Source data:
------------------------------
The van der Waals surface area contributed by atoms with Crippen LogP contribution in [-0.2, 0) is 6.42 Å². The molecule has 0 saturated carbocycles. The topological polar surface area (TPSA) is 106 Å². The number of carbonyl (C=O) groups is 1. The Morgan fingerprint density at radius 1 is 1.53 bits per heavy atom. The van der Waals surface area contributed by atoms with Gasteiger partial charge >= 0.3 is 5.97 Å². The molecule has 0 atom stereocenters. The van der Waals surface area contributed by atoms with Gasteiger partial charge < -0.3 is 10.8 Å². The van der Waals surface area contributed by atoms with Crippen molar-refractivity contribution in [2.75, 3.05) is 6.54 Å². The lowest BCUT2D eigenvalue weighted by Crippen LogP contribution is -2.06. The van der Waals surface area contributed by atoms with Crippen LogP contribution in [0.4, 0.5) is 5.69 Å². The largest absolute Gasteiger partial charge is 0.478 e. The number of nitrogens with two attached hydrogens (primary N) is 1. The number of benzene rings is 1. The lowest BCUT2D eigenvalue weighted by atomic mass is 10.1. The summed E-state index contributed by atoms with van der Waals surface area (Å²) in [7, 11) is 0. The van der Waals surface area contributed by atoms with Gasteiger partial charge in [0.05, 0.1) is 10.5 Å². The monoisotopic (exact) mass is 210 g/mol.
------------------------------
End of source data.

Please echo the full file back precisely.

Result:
The van der Waals surface area contributed by atoms with Crippen LogP contribution in [-0.2, 0) is 6.42 Å². The molecule has 0 saturated carbocycles. The topological polar surface area (TPSA) is 106 Å². The number of carbonyl (C=O) groups is 1. The Morgan fingerprint density at radius 1 is 1.53 bits per heavy atom. The van der Waals surface area contributed by atoms with Gasteiger partial charge >= 0.3 is 5.97 Å². The molecule has 0 atom stereocenters. The van der Waals surface area contributed by atoms with Gasteiger partial charge < -0.3 is 10.8 Å². The van der Waals surface area contributed by atoms with Crippen molar-refractivity contribution in [2.75, 3.05) is 6.54 Å². The lowest BCUT2D eigenvalue weighted by Crippen LogP contribution is -2.06. The van der Waals surface area contributed by atoms with Crippen LogP contribution in [0.4, 0.5) is 5.69 Å². The largest absolute Gasteiger partial charge is 0.478 e. The number of nitrogens with two attached hydrogens (primary N) is 1. The number of benzene rings is 1. The lowest BCUT2D eigenvalue weighted by atomic mass is 10.1. The summed E-state index contributed by atoms with van der Waals surface area (Å²) in [7, 11) is 0. The van der Waals surface area contributed by atoms with Gasteiger partial charge in [0.05, 0.1) is 10.5 Å². The monoisotopic (exact) mass is 210 g/mol.